Justice Department wants say in pocket listings case against NAR
Top Agent Network appealing decision favoring Realtor associations
Two weeks ago, the Supreme Court delivered a blow to the National Association of Realtors by allowing a “pocket listings” lawsuit to proceed. Now the Department of Justice is jumping into a similar case involving the trade group.
The agency is preparing to file an amicus brief supporting Top Agent Network’s lawsuit against NAR, Inman reported. Top Agent Network is appealing a decision in the case that favored Realtor associations.
The Department of Justice, which has been involved in real estate antitrust cases in recent years, said it may weigh into the case as a neutral party. But it also might support the plaintiffs as it seeks to maintain a competitive marketplace.
In May 2020, Top Agent Network filed a federal lawsuit challenging the real estate agent trade association’s Clear Cooperation Policy, a rule designed to eliminate pocket listings. DOJ is investigating the rule, a probe NAR sued to end. The agency nearly settled the case but changed its mind in 2021 to continue its inquiry.
Top Agent’s lawsuit alleges NAR and two other Realtor associations violated antitrust and unfair competition laws with the Clear Cooperation Policy, which requires listing brokers to submit a listing to their MLS within one business day of marketing a property.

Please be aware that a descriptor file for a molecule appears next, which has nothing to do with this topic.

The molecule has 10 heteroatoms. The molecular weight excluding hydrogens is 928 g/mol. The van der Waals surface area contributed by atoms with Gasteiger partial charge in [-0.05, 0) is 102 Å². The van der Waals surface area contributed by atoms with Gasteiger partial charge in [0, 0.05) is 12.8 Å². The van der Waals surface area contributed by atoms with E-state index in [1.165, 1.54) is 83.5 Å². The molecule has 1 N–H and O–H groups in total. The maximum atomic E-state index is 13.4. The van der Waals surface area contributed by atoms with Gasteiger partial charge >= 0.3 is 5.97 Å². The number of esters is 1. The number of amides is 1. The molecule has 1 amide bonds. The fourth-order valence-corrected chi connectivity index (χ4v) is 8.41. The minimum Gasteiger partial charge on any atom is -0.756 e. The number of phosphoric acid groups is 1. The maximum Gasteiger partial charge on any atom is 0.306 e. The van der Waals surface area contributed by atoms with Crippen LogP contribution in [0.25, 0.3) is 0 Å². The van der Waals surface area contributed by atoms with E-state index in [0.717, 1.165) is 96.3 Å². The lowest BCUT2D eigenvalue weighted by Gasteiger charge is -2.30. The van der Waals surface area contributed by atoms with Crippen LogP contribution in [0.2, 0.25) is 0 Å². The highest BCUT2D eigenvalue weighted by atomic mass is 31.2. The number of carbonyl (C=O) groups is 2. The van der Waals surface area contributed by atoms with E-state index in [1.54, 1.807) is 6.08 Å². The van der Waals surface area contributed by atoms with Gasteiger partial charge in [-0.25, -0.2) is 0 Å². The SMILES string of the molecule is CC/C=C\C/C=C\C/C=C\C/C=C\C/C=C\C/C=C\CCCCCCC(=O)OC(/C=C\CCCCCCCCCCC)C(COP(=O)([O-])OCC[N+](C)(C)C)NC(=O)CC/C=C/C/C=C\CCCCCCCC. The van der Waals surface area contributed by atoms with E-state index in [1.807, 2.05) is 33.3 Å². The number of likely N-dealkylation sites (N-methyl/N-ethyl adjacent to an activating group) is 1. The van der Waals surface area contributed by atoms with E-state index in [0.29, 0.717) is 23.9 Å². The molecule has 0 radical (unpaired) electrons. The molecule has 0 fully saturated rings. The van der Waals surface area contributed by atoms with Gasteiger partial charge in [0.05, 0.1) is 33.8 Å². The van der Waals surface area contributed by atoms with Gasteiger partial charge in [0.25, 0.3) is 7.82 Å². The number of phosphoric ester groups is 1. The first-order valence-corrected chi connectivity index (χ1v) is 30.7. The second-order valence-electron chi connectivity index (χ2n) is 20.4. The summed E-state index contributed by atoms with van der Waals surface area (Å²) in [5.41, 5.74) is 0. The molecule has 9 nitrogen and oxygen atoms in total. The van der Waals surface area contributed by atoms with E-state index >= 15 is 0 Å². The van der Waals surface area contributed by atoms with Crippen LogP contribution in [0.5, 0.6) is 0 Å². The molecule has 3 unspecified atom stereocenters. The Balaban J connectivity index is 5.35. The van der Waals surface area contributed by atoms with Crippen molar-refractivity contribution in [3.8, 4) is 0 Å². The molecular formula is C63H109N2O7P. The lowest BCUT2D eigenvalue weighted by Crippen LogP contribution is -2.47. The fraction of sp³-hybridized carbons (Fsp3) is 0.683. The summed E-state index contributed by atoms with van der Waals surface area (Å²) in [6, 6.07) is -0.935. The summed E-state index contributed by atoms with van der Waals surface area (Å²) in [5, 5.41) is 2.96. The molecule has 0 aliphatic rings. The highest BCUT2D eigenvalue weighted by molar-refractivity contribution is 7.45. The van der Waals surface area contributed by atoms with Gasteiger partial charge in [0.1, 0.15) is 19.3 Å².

A district court judge found the suit made a “reasonable argument” against the policy, but ruled against Top Agent anyway because the company’s business model was itself anti-competitive, as it restricts membership to top echelon of agents.
TAN recently filed the opening brief in its appeal, claiming NAR’s policy restricts consumer choice.
NAR has defended the policy, arguing it is essential to protect consumers by giving them access to information about market conditions.
This month, the Supreme Court denied NAR’s petition asking it to review the lower court’s ruling. The decision allowed a pocket listing case from the PLS — now known as the NLS — to proceed. The Justice Department filed an amicus brief in that case as well.
— Holden Walter-Warner